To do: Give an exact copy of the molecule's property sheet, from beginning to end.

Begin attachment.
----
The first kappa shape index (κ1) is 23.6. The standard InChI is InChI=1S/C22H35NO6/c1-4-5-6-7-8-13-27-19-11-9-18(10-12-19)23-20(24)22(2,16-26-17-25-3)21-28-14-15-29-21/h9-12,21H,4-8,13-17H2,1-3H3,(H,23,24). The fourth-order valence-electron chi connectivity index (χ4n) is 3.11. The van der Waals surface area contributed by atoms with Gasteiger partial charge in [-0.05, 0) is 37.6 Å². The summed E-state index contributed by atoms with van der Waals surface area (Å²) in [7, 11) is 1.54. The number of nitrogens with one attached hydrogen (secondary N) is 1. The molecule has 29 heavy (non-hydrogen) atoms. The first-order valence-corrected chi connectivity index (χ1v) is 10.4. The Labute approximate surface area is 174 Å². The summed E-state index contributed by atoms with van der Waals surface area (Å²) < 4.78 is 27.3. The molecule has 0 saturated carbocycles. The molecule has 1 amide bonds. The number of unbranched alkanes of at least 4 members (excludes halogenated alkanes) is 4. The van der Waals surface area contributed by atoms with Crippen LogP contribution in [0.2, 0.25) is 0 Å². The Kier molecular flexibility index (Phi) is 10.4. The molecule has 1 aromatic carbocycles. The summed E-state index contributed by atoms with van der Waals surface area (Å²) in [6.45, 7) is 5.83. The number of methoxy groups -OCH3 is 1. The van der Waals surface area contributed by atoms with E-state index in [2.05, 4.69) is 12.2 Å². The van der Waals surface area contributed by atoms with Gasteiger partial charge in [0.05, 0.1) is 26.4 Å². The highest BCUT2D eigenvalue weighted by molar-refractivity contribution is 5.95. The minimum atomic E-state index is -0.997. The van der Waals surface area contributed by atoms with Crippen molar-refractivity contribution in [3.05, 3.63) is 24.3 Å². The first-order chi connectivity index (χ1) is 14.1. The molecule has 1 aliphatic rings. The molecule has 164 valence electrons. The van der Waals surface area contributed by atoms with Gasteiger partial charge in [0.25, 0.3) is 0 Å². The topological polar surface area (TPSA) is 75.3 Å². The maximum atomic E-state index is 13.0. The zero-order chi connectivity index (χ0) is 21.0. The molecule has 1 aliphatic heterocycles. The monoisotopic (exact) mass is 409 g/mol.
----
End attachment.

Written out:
The first kappa shape index (κ1) is 23.6. The standard InChI is InChI=1S/C22H35NO6/c1-4-5-6-7-8-13-27-19-11-9-18(10-12-19)23-20(24)22(2,16-26-17-25-3)21-28-14-15-29-21/h9-12,21H,4-8,13-17H2,1-3H3,(H,23,24). The fourth-order valence-electron chi connectivity index (χ4n) is 3.11. The van der Waals surface area contributed by atoms with Gasteiger partial charge in [-0.05, 0) is 37.6 Å². The summed E-state index contributed by atoms with van der Waals surface area (Å²) in [7, 11) is 1.54. The number of nitrogens with one attached hydrogen (secondary N) is 1. The molecule has 29 heavy (non-hydrogen) atoms. The first-order valence-corrected chi connectivity index (χ1v) is 10.4. The Labute approximate surface area is 174 Å². The summed E-state index contributed by atoms with van der Waals surface area (Å²) < 4.78 is 27.3. The molecule has 0 saturated carbocycles. The molecule has 1 amide bonds. The number of unbranched alkanes of at least 4 members (excludes halogenated alkanes) is 4. The van der Waals surface area contributed by atoms with Crippen LogP contribution in [0.2, 0.25) is 0 Å². The Kier molecular flexibility index (Phi) is 10.4. The molecule has 1 aromatic carbocycles. The summed E-state index contributed by atoms with van der Waals surface area (Å²) in [6.45, 7) is 5.83. The number of methoxy groups -OCH3 is 1. The van der Waals surface area contributed by atoms with E-state index in [2.05, 4.69) is 12.2 Å². The van der Waals surface area contributed by atoms with Gasteiger partial charge in [0.05, 0.1) is 26.4 Å². The highest BCUT2D eigenvalue weighted by molar-refractivity contribution is 5.95. The minimum atomic E-state index is -0.997. The van der Waals surface area contributed by atoms with Crippen molar-refractivity contribution in [3.05, 3.63) is 24.3 Å². The first-order chi connectivity index (χ1) is 14.1. The molecule has 1 aliphatic rings. The molecule has 164 valence electrons. The van der Waals surface area contributed by atoms with Gasteiger partial charge in [0.25, 0.3) is 0 Å². The topological polar surface area (TPSA) is 75.3 Å². The maximum atomic E-state index is 13.0. The zero-order chi connectivity index (χ0) is 21.0. The molecule has 1 aliphatic heterocycles. The monoisotopic (exact) mass is 409 g/mol.